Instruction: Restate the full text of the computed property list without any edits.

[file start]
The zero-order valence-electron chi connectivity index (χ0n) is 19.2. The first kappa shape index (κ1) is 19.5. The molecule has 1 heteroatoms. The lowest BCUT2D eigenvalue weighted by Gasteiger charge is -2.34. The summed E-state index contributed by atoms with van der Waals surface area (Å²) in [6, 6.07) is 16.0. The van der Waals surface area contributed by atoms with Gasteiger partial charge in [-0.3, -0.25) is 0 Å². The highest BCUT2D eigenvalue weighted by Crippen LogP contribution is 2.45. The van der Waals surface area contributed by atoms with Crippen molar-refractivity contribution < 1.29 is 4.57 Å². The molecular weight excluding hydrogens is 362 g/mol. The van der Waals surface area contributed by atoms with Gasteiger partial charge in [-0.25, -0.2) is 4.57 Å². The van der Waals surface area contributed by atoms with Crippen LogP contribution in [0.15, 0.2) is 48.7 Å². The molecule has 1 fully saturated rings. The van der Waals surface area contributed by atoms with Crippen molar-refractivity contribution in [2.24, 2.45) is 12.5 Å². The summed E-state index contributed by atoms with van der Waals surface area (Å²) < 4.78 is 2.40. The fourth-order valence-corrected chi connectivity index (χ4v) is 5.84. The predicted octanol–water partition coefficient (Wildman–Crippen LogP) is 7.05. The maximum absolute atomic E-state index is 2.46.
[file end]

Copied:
The zero-order valence-electron chi connectivity index (χ0n) is 19.2. The first kappa shape index (κ1) is 19.5. The molecule has 1 heteroatoms. The lowest BCUT2D eigenvalue weighted by Gasteiger charge is -2.34. The summed E-state index contributed by atoms with van der Waals surface area (Å²) in [6, 6.07) is 16.0. The van der Waals surface area contributed by atoms with Gasteiger partial charge in [-0.3, -0.25) is 0 Å². The highest BCUT2D eigenvalue weighted by Crippen LogP contribution is 2.45. The van der Waals surface area contributed by atoms with Crippen molar-refractivity contribution < 1.29 is 4.57 Å². The molecular weight excluding hydrogens is 362 g/mol. The van der Waals surface area contributed by atoms with Gasteiger partial charge in [-0.25, -0.2) is 4.57 Å². The van der Waals surface area contributed by atoms with Crippen LogP contribution in [0.15, 0.2) is 48.7 Å². The molecule has 1 fully saturated rings. The van der Waals surface area contributed by atoms with Crippen molar-refractivity contribution in [2.24, 2.45) is 12.5 Å². The summed E-state index contributed by atoms with van der Waals surface area (Å²) < 4.78 is 2.40. The fourth-order valence-corrected chi connectivity index (χ4v) is 5.84. The predicted octanol–water partition coefficient (Wildman–Crippen LogP) is 7.05. The maximum absolute atomic E-state index is 2.46.